English law, with its partial legal privileging of Anglican faith, is dimly theocratic, but does not make the totalising claims which the radicals make for their own various imams. Muslims in the United Kingdom are not being offered a choice between God’s law and man’s. God’s law, for the mainstream fuqaha’, is an ideal for whose realisation we cherish a firm and ultimate hope. But it also includes the duty to act, out of maslaha, within the framework of laws drafted by majoritarian non-Muslim legislatures. This is, no doubt, why the tale of the prophet Joseph was so popular in pre-modern Muslim minority contexts. Some of the greatest Muslim poetical works written in Spain after the reconquista were based on the story of the monotheist prophet who accepted a senior post in a non-believing political order. The story is no less popular in the villages of Tatarstan, of Muslim Siberia, and of China.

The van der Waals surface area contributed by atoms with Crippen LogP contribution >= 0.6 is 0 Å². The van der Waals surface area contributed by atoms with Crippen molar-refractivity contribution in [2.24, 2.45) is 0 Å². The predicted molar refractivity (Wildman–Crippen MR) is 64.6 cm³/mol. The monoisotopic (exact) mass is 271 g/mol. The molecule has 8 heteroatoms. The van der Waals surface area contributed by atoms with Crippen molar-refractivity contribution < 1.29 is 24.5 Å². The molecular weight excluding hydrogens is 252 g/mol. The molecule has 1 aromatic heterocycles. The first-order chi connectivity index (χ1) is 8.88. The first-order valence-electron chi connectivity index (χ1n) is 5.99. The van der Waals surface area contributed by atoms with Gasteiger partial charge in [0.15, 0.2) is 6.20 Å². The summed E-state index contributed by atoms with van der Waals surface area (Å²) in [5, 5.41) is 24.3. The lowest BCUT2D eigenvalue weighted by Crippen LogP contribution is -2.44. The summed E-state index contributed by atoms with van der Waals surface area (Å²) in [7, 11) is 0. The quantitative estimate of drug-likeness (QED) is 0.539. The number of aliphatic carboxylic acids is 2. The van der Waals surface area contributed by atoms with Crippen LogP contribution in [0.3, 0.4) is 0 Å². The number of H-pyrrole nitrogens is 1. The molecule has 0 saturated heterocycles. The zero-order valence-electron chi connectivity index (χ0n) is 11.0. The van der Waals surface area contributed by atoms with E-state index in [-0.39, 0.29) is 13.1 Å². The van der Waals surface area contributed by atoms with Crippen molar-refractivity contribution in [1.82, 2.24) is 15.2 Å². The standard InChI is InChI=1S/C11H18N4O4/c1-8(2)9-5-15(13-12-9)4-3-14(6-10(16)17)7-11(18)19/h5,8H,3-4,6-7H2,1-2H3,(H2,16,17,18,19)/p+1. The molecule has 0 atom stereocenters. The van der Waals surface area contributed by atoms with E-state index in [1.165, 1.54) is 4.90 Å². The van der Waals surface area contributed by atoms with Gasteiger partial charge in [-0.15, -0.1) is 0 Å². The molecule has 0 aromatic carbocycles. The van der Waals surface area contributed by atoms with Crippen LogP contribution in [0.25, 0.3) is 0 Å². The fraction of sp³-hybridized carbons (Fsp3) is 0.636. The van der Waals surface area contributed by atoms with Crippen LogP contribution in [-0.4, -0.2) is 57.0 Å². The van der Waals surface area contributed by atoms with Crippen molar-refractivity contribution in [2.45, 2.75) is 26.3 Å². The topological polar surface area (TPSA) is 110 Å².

Islam, therefore, supplies arguments for loyalty. Not because it regards the present state of affairs as ideal (a view commended by no-one) but because it recognises that it is the point from which one needs to begin working towards the ideal, an ideal which will itself be reshaped by the powerful instruments of ijtihad. The fundamental objects, maqasid, of the Shari‘a are the right to life, mind, religion, lineage, and honour; and these are respected in the legal codes of the contemporary West. We may even venture to note that they appear to be better maintained here than in the hamfisted attempts at creating Shari‘a states that we see in several corners of the Muslim world. Muslims may be unhappy with the asylum laws here, but would one wish to claim asylum in any Muslim country that currently springs to mind? We may not approve of all the local rules of evidence, but if we are honest, we will surely hesitate to claim that a murder investigation is better pursued in, say, Iran or Saudi Arabia, than in English jurisdiction.